Before the women’s team squash national championships began on Friday, all the divisional winners from the previous year returned their trophies so that the hardware would be available for this year’s winners. Not Yale. The Elis, who entered the weekend as defending champions but ranked No. 2 in the country, were not about to give up their title willingly.

Yale (17–2, 6–1 Ivy) advanced easily through the first two rounds of the tournament but succumbed to No. 1 Harvard (17–0, 7–0) in the finals Sunday in an encore of last year’s national title match. The Elis had pushed the Cantabs to the limit when they lost the Ivy League championship to their archrivals by a 5–4 score in New Haven two weeks ago. Harvard came out in full force on home turf in Cambridge, Mass., Sunday and rolled to an 8–1 victory, sending the Elis home as the nation’s second-best team.

“Harvard was higher ranked than us — their roster list has slightly higher ranked players,” said Shihui Mao ’15, who fell to Harvard’s Sarah Mumanachit in three games at the No. 7 spot. “They played really well, and we couldn’t match.”

The weekend had started out strong for Yale, which played in the tournament’s most competitive bracket. The Elis kicked off with a sweep of No. 7 Cornell (12–8) on Friday, followed by a 7–2 rout of No. 3 Princeton (11–5) the next day. That success set up a meeting with Harvard, which had coasted into the finals with sweeps of No. 8 Dartmouth and No. 5 Trinity in the quarterfials and semifinals, respectively.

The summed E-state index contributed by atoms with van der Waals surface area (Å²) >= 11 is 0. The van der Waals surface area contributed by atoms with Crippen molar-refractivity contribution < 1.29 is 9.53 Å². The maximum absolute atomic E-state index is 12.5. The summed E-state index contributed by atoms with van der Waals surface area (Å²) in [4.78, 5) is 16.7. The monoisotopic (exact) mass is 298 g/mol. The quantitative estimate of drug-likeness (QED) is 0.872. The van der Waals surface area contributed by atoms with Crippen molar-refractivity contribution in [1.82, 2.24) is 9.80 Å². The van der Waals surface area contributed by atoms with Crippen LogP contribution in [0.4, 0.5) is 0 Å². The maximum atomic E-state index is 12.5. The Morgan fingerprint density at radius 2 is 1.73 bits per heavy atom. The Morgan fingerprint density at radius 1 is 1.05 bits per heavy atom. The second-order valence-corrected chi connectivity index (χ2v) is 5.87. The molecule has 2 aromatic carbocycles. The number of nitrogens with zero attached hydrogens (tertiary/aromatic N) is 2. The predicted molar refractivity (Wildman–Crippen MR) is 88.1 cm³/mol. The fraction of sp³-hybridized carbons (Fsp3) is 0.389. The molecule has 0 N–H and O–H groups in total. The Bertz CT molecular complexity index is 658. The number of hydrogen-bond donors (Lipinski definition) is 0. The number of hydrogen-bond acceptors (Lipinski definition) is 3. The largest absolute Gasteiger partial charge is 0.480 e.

The Crimson had finished their regular season with a perfect record, including the 5–4 win over Yale in New Haven. But Yale had finished with the upper hand the last time the two teams met with a national title at stake, having clinched last year’s national title with a 5-4 victory over the Cantabs in Princeton, N.J., last season.

This time, however, the Crimson were too much for head coach David Talbott’s team to handle. Led by freshmen — and former world No. 17 — Amanda Sohby at the No. 1 spot, the Crimson overpowered their opponents with wins at the top eight spots.

The Crimson took an early lead on Sunday. At No. 3, Nirasha Guruge took down Yale captain Rhetta Nadas ’12 in straight sets, and at No. 6 Gwendoline Tilghman ’14 fell to Harvard’s Natasha Kingshott by the same score, despite pushing her opponent to the brink in a hard-fought second game that she lost 19–17. At No. 9, however, Issey-Norman Ross ’15 took home a 3–0 victory to cut Harvard’s overall lead to 2–1.

But Yale would not win another match.

At No. 2, Kim Hay ’14 could not repeat her impressive upset of heavily-favored Laura Gemmell of Harvard from two weeks before, and fell in three sets. At No. 8, Lillian Fast ’14 also fell in a rematch with her Harvard opponent, falling to Julianne Chu — who she had beaten in five sets during the regular season — 3–1. Those two wins put Harvard up 4–1.

The Crison celebration started soon after, as captain Cecilia Cortes’ 3–1 victory over Katie Ballaine ’13 gave the team an insurmountable 5–1 lead. Cortes’ teammates waited for their captain to shake hands and walk off the court with Ballaine before mobbing her in celebration.

Games remained at No. 1, 4 and 7, but the vanquished Elis put up little fight. At No. 1, Millie Tomlinson ’14 lost in three sets. Alexandra Van Arkel ’12 at No. 4 and Mao at No. 7 were also defeated in straight sets.

Next week, Yale will compete in the College Squash Association individual championships in Amherst, Mass.